Rick Fredericksen, the author of Broadcasters: Untold Chaos (Amazon Digital, 207 pp., $4.99, Kindle), is a Marine Corps veteran of the Vietnam War. Fredericksen, a veteran journalist and author, has written an interesting and readable book about the many years he spent in Southeast as a foreign correspondent, including a stint as CBS News’ Bangkok bureau chief. Broadcasters is sort of all over the place, which is fine with me as it is written in easy-to-read sections and deals with subjects I enjoyed reading about.
The one I found the most interesting was the fairly long section on Agent Orange. Because I have Multiple Myeloma, which is associated with exposure to dioxin among Vietnam War veterans, I was eager to read what he had to say.
In contrast to nearly everything else I’ve read about dioxin, Fredericksen focuses on what Agent Orange and the other dioxins the U.S. military sprayed in Southeast Asia have done to the people who live there. Most books and articles about AO published in this country tend to start with the havoc that the spraying and exposure has wrought on veterans and all but ignore the citizens of Vietnam and other parts of Southeast Asia.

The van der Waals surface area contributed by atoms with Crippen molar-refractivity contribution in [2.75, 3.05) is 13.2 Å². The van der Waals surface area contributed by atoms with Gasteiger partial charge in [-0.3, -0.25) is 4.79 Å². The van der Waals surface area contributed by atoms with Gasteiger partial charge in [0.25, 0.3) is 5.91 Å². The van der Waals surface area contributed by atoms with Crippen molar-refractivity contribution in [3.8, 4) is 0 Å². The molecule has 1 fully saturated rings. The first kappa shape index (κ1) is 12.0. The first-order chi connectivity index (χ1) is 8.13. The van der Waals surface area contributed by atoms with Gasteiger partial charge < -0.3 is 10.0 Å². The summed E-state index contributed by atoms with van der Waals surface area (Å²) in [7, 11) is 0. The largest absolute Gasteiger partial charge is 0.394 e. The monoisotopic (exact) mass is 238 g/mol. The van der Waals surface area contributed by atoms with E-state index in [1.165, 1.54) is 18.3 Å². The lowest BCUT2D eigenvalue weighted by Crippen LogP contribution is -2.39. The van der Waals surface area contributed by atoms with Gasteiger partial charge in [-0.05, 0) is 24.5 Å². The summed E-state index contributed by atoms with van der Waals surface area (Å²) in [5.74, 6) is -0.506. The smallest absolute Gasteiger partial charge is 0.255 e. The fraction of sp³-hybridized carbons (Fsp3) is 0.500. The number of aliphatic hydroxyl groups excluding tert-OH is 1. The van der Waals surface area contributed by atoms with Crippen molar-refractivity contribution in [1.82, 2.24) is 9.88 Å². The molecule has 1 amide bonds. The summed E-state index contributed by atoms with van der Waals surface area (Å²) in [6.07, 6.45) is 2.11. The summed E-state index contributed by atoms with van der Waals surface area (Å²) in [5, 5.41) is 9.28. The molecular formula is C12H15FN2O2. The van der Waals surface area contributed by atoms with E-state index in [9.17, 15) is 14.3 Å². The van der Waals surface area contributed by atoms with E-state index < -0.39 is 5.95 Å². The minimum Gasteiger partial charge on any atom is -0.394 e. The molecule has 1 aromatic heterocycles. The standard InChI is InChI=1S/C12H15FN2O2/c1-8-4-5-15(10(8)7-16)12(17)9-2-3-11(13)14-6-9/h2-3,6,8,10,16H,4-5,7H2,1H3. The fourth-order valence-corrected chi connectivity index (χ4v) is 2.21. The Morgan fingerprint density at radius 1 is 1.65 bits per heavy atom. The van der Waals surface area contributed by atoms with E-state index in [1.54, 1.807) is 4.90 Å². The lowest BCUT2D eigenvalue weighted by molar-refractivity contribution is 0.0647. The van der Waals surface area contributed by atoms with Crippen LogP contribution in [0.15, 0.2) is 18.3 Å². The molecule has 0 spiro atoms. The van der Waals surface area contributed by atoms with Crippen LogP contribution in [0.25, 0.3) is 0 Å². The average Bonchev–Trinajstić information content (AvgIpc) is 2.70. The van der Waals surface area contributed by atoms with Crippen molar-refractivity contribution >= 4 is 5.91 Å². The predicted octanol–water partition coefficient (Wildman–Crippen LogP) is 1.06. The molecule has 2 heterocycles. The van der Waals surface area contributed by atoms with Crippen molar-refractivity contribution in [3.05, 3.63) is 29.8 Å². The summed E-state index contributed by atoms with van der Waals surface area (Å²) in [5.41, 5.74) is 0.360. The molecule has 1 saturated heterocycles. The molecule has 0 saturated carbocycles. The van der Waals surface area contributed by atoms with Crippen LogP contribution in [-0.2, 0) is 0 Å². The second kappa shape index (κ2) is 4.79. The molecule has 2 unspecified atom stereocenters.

Fredericksen includes photos of the displays in Vietnam that are available for tourists to view that show how dioxin affects the fetus. Horrible, scary stuff. I actually felt lucky that AO has done so little to me by comparison. And to my offspring.
I recommend this book to those who want to dip into some readable and interesting essays by a man who has spent much of his life in Southeast Asia writing and thinking about what the American presence there has meant. Not all of it is good and not all of it is popular among the folks who live there.
Even Filipinos have some bad things to say about Americans in this book. I enjoyed reading about Imelda Marcos and her 3,000 pairs of shoes.
So there is some fun in this book. Quite a bit, actually. Buy it and read it.